Thursday, July 11, 2013


Anyone who has entered the Ruby Hicks building in the last 2 months realizes the library is undergoing a major renovation.  With a renovation comes the byproduct of looking at workflow and signage.  One of the updates to workflow that we decided on was to incorporate the circulation desk and the reference desk into one area instead of two.  This decision was based on a few factors which included noticing that patrons seemed to come to the Circulation desk instead of the Reference desk for help much of the time even though the Reference desk was staffed.

Since we are creating one service point instead of two, a discussion started on the various signs we have in the library.  I have included pictures of some of those signs in this blog post.  Similar to a number of other professions, libraries use “jargon” when we talk to each other.


According to our Credo Reference database “Jargon is the technical language used within a particular subject or profession, such as science, computing, medicine, law, accountancy, etc.: • CVA or cerebral vascular accident is medical jargon for a stroke. The term is also used to denote the complex, obscure, pretentious or euphemistic language used by estate agents, journalists, sociologists, advertisers, bureaucrats, politicians, etc. Jargon of both types is acceptable, and often indispensable, in professional journals and in written or spoken communications between members of the same group. It should be avoided, however, in articles, brochures, insurance policies, etc. that are to be read and understood by lay people, and in conversations with members of the general public. Jargon should not be used to impress, intimidate, confuse, or mislead the outsider. <>.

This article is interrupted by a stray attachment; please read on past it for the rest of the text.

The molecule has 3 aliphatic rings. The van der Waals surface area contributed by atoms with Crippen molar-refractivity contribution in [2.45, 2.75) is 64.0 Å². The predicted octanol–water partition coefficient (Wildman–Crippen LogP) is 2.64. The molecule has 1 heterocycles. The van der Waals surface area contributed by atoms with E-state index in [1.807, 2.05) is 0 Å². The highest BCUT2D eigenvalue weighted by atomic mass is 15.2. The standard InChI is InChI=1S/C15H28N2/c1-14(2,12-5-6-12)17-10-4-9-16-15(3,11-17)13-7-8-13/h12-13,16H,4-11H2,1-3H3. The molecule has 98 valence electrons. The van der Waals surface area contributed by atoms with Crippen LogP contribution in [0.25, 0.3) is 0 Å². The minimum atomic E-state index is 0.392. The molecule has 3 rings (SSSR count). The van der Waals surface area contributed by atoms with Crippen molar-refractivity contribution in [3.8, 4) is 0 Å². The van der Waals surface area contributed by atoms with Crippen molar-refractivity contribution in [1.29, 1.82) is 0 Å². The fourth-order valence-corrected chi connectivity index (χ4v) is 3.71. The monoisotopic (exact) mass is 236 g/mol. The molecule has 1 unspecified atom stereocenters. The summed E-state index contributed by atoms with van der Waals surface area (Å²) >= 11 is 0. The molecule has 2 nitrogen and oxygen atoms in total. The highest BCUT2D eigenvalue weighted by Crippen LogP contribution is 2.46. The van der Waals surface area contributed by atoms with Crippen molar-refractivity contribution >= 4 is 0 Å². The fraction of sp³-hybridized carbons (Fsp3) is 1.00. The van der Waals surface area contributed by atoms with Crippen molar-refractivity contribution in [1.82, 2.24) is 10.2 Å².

We bounced around a few ideas for the new circulation area.  Some of these are “service desk”, “help desk”, “information”, and “ask us”.  None of those signs quite conveyed what we are looking for.  Our decision is that Sue Andrus is going to ask student during Information Literacy Workshops what they call “that place”.  Do you have any suggestions?  If so, email me at

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